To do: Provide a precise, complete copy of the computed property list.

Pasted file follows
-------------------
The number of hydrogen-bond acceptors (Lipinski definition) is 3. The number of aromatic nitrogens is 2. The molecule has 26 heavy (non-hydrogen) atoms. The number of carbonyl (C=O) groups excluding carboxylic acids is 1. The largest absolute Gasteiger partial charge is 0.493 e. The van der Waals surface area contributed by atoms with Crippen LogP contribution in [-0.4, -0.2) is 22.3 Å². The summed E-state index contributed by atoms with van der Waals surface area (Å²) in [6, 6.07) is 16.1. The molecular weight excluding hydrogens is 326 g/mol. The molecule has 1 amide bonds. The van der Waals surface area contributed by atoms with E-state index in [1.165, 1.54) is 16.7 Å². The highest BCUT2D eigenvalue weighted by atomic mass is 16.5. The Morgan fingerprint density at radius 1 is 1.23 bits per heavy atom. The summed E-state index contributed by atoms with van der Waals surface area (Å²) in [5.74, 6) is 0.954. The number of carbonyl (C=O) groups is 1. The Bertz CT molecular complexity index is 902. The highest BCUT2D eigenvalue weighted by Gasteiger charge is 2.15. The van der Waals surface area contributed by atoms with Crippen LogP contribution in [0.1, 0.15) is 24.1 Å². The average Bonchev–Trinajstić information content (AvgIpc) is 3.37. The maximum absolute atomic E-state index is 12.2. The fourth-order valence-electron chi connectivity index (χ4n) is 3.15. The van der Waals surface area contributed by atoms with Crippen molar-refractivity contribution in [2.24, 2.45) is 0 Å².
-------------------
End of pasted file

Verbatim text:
The number of hydrogen-bond acceptors (Lipinski definition) is 3. The number of aromatic nitrogens is 2. The molecule has 26 heavy (non-hydrogen) atoms. The number of carbonyl (C=O) groups excluding carboxylic acids is 1. The largest absolute Gasteiger partial charge is 0.493 e. The van der Waals surface area contributed by atoms with Crippen LogP contribution in [-0.4, -0.2) is 22.3 Å². The summed E-state index contributed by atoms with van der Waals surface area (Å²) in [6, 6.07) is 16.1. The molecular weight excluding hydrogens is 326 g/mol. The molecule has 1 amide bonds. The van der Waals surface area contributed by atoms with E-state index in [1.165, 1.54) is 16.7 Å². The highest BCUT2D eigenvalue weighted by atomic mass is 16.5. The Morgan fingerprint density at radius 1 is 1.23 bits per heavy atom. The summed E-state index contributed by atoms with van der Waals surface area (Å²) in [5.74, 6) is 0.954. The number of carbonyl (C=O) groups is 1. The Bertz CT molecular complexity index is 902. The highest BCUT2D eigenvalue weighted by Gasteiger charge is 2.15. The van der Waals surface area contributed by atoms with Crippen LogP contribution in [0.1, 0.15) is 24.1 Å². The average Bonchev–Trinajstić information content (AvgIpc) is 3.37. The maximum absolute atomic E-state index is 12.2. The fourth-order valence-electron chi connectivity index (χ4n) is 3.15. The van der Waals surface area contributed by atoms with Crippen molar-refractivity contribution in [2.24, 2.45) is 0 Å².